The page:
Broken windows theory suggests that
“A successful strategy for preventing vandalism is to fix the problems when they are small. Repair the broken windows within a short time and the tendency is that vandals are much less likely to break more windows or do further damage.” - paraphrased from wikipedia
I believe this also applies in Software Development. So does the Pragmatic Programmer. When I jump on to a new project, I can usually get a sense for the ‘neighborhood’ by taking a look at the build scripts. If seed data scripts or rake/nant tasks begin to accumulate dead weight, it becomes evident if people care for the ‘neighborhood’.
I recently started working on a new project, and quickly found that the seed data scripts were not functional. I tried “rake db:seed” and got errors about columns that were not there. The dev’s were seeding their database some how, but it seems like everyone had their own strategy for getting up and ready. There were disparate sql file littered throughout the project in different locations that I imagine the devs were just manually running against their database as there were not any rake tasks to do so. Lack of consistency.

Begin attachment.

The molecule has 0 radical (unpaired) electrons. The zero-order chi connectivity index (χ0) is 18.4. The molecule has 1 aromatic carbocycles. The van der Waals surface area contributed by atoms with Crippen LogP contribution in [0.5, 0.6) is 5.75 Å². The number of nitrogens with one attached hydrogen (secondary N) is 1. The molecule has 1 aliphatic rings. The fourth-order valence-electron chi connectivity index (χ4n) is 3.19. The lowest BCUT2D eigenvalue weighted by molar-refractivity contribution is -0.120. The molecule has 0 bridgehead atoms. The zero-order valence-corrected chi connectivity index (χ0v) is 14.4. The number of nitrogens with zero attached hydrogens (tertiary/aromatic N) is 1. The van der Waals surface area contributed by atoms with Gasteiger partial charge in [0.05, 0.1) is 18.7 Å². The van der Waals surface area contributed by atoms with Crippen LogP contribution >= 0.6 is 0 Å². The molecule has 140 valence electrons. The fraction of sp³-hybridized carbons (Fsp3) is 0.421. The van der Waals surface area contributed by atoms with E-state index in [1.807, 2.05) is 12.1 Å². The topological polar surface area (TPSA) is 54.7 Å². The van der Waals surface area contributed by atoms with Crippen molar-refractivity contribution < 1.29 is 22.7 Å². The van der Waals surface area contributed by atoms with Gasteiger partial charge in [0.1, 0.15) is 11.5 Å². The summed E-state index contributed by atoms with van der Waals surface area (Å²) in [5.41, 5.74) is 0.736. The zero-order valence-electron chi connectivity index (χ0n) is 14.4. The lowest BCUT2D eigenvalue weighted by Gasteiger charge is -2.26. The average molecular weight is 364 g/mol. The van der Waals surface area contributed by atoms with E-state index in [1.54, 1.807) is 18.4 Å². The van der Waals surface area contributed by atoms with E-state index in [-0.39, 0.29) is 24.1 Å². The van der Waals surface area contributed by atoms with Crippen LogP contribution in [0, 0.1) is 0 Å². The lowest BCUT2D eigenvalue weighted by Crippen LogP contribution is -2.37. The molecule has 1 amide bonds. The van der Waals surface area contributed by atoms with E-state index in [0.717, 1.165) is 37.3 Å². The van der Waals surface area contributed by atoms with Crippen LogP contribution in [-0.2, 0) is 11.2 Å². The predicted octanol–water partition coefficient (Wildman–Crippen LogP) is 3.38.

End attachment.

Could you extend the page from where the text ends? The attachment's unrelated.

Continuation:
Another thing I noticed was that there was no project rvmrc. I like to keep my gemsets separated from one project to another to reduce collisions between dependencies. I noticed this project had none, so I created one and ran “bundle install”. I immediately recieved an error that said “Could not find rubyzip2-2.0.1”. Apparently the gems had not been updated in a while and the version of rubyzip that they were dependent on is no longer available from rubygems.